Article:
Thursday, October 17, 2013

Sydney Bonsai Spectacular 2013

I was really happy to learn that Sydney Bonsai Spectacular is happening again. So far, it took place only once in 2011 and it was much better than your average local bonsai club show. At this point, Australia can’t have a national exhibition because of quarantine restrictions between the states. An event like Sydney Bonsai Spectacular is the closest thing we have to the national exhibition. This time, I anticipated it to be just like the last one if not better. To my regret the standard of bonsai this year was less impressive, but the suiseki display was a little better. Images above show some of the trees I liked. All three of them have pleasing shapes, but require further refinement.
I know that bonsai enthusiasts in Sydney have some really good trees, but we don’t see them at our bonsai exhibitions. The only way to encourage people to come forward with their best trees is to make it a competition for an attractive price. It can be a prestigious trophy, cash or something else.
As for the suiseki, Sydney Bonsai Spectacular had a few interesting ones (see images below). Some of them featured fine daizas or suibans. Some had faults in their display, but suitable display accessories can be hard to find.

Tuesday, October 01, 2013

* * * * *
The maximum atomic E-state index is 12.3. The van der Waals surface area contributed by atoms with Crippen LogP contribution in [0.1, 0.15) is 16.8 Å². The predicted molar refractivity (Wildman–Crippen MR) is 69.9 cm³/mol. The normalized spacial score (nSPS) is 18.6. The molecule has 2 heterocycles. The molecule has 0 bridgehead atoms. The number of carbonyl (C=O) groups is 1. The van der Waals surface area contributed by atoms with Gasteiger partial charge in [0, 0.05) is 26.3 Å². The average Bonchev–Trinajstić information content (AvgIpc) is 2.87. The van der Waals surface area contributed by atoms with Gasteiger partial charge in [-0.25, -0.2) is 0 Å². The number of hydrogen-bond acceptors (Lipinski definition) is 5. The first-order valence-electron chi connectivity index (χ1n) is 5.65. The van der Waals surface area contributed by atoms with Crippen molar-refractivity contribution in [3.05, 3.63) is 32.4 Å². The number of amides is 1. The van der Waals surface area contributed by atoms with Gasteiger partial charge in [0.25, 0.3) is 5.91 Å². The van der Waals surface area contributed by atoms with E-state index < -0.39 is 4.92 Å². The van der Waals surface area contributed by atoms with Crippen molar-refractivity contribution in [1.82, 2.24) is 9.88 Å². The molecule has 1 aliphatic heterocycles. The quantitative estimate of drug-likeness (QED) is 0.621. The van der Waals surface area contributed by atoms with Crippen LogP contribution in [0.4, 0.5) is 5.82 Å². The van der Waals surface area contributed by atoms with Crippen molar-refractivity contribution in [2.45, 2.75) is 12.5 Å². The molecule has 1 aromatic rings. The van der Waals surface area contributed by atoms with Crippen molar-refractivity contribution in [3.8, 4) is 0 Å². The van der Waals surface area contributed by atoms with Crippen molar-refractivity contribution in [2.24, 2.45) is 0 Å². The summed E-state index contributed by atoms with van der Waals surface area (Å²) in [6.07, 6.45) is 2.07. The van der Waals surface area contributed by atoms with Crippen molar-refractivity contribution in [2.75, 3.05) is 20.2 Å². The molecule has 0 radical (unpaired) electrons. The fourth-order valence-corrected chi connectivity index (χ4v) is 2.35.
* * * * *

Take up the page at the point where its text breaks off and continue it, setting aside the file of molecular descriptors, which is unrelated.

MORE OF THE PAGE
Pest of the month: Asian Woolly Hackberry Aphid

Several years ago, one of the members of my bonsai club showed me a bonsai infested with woolly aphids. I couldn’t investigate what species it was at that time, but last month I have come across some woolly aphids on Chinese Hackberry (Celtis sinensis) (images above). This time I had the opportunity to identify the species. Images below show microscope sild specimens of winged and wingless adults, which have to be prepared for species identification. It turned out to be the Asian Woolly Hackberry Aphid (Shivaphis celti), an exotic species recently introduced to Australia. Woolly aphids such as Asian Woolly Hackberry Aphid can be a real nuisance. They quickly multiply and draw large amounts of plant sap to secrete a sugary substance or honeydew and deposit it on the plant’s surface. It is intended as ant food in exchange for protection ants provide to the aphids. However, in the absence of ants honeydew gets infected with sooty mould fungus, which blackens the leaves. Don’t let it happen and kill woolly aphids with an insecticide as soon as you notice them on your bonsai.